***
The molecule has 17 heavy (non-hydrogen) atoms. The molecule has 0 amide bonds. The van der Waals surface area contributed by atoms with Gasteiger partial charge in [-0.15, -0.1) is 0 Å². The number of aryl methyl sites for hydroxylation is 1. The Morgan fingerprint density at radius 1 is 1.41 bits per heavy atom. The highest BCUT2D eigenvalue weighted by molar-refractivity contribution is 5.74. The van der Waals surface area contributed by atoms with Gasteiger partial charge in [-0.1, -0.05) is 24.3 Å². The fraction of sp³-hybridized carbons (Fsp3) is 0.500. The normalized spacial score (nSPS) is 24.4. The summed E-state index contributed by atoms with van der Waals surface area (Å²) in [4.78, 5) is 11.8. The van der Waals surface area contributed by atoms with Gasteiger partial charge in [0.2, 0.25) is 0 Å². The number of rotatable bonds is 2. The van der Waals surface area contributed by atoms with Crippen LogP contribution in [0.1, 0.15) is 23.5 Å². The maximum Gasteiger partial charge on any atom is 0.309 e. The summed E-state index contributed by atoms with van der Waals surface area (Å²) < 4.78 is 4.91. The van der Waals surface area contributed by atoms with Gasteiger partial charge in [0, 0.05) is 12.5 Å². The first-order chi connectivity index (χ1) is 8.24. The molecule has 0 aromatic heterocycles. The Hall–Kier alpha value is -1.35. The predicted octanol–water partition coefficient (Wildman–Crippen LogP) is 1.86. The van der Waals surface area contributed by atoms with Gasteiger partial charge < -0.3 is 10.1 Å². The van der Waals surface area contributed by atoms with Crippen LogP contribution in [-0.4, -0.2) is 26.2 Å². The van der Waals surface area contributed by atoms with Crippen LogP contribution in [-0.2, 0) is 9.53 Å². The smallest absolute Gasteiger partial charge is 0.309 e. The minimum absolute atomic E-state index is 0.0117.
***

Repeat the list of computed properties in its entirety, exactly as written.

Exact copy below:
The molecule has 17 heavy (non-hydrogen) atoms. The molecule has 0 amide bonds. The van der Waals surface area contributed by atoms with Gasteiger partial charge in [-0.15, -0.1) is 0 Å². The number of aryl methyl sites for hydroxylation is 1. The Morgan fingerprint density at radius 1 is 1.41 bits per heavy atom. The highest BCUT2D eigenvalue weighted by molar-refractivity contribution is 5.74. The van der Waals surface area contributed by atoms with Gasteiger partial charge in [-0.1, -0.05) is 24.3 Å². The fraction of sp³-hybridized carbons (Fsp3) is 0.500. The normalized spacial score (nSPS) is 24.4. The summed E-state index contributed by atoms with van der Waals surface area (Å²) in [4.78, 5) is 11.8. The van der Waals surface area contributed by atoms with Gasteiger partial charge in [0.2, 0.25) is 0 Å². The number of rotatable bonds is 2. The van der Waals surface area contributed by atoms with Crippen LogP contribution in [0.1, 0.15) is 23.5 Å². The maximum Gasteiger partial charge on any atom is 0.309 e. The summed E-state index contributed by atoms with van der Waals surface area (Å²) < 4.78 is 4.91. The van der Waals surface area contributed by atoms with Gasteiger partial charge in [0, 0.05) is 12.5 Å². The first-order chi connectivity index (χ1) is 8.24. The molecule has 0 aromatic heterocycles. The Hall–Kier alpha value is -1.35. The predicted octanol–water partition coefficient (Wildman–Crippen LogP) is 1.86. The van der Waals surface area contributed by atoms with Gasteiger partial charge < -0.3 is 10.1 Å². The van der Waals surface area contributed by atoms with Crippen LogP contribution in [-0.4, -0.2) is 26.2 Å². The van der Waals surface area contributed by atoms with Crippen LogP contribution in [-0.2, 0) is 9.53 Å². The smallest absolute Gasteiger partial charge is 0.309 e. The minimum absolute atomic E-state index is 0.0117.